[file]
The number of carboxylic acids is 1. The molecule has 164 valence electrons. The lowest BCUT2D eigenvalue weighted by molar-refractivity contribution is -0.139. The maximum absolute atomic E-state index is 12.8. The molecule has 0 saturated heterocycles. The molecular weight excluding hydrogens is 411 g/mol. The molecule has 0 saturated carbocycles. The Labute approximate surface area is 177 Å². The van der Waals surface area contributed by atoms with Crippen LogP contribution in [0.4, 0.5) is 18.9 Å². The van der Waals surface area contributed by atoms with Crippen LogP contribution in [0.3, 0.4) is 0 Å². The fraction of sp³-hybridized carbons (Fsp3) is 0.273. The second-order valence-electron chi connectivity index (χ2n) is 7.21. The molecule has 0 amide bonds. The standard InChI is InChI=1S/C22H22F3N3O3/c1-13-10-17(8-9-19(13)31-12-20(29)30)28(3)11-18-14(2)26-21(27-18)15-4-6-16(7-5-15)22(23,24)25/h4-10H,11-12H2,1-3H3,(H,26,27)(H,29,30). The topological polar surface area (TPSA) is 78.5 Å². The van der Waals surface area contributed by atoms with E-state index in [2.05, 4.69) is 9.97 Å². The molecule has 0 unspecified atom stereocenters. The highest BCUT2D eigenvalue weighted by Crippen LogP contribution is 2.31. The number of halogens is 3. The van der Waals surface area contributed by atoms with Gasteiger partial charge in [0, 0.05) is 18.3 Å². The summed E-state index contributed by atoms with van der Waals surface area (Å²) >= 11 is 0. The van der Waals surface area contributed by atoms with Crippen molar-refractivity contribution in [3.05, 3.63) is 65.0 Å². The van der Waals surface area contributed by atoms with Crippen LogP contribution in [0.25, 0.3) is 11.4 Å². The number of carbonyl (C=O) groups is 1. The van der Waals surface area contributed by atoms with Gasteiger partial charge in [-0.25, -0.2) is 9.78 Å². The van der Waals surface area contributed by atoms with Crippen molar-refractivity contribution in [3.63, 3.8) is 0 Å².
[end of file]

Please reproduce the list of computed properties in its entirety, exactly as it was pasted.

The number of carboxylic acids is 1. The molecule has 164 valence electrons. The lowest BCUT2D eigenvalue weighted by molar-refractivity contribution is -0.139. The maximum absolute atomic E-state index is 12.8. The molecule has 0 saturated heterocycles. The molecular weight excluding hydrogens is 411 g/mol. The molecule has 0 saturated carbocycles. The Labute approximate surface area is 177 Å². The van der Waals surface area contributed by atoms with Crippen LogP contribution in [0.4, 0.5) is 18.9 Å². The van der Waals surface area contributed by atoms with Crippen LogP contribution in [0.3, 0.4) is 0 Å². The fraction of sp³-hybridized carbons (Fsp3) is 0.273. The second-order valence-electron chi connectivity index (χ2n) is 7.21. The molecule has 0 amide bonds. The standard InChI is InChI=1S/C22H22F3N3O3/c1-13-10-17(8-9-19(13)31-12-20(29)30)28(3)11-18-14(2)26-21(27-18)15-4-6-16(7-5-15)22(23,24)25/h4-10H,11-12H2,1-3H3,(H,26,27)(H,29,30). The topological polar surface area (TPSA) is 78.5 Å². The van der Waals surface area contributed by atoms with E-state index in [2.05, 4.69) is 9.97 Å². The molecule has 0 unspecified atom stereocenters. The highest BCUT2D eigenvalue weighted by Crippen LogP contribution is 2.31. The number of halogens is 3. The van der Waals surface area contributed by atoms with Gasteiger partial charge in [0, 0.05) is 18.3 Å². The summed E-state index contributed by atoms with van der Waals surface area (Å²) >= 11 is 0. The van der Waals surface area contributed by atoms with Crippen molar-refractivity contribution in [3.05, 3.63) is 65.0 Å². The van der Waals surface area contributed by atoms with Crippen LogP contribution in [0.25, 0.3) is 11.4 Å². The number of carbonyl (C=O) groups is 1. The van der Waals surface area contributed by atoms with Gasteiger partial charge in [-0.25, -0.2) is 9.78 Å². The van der Waals surface area contributed by atoms with Crippen molar-refractivity contribution in [3.63, 3.8) is 0 Å².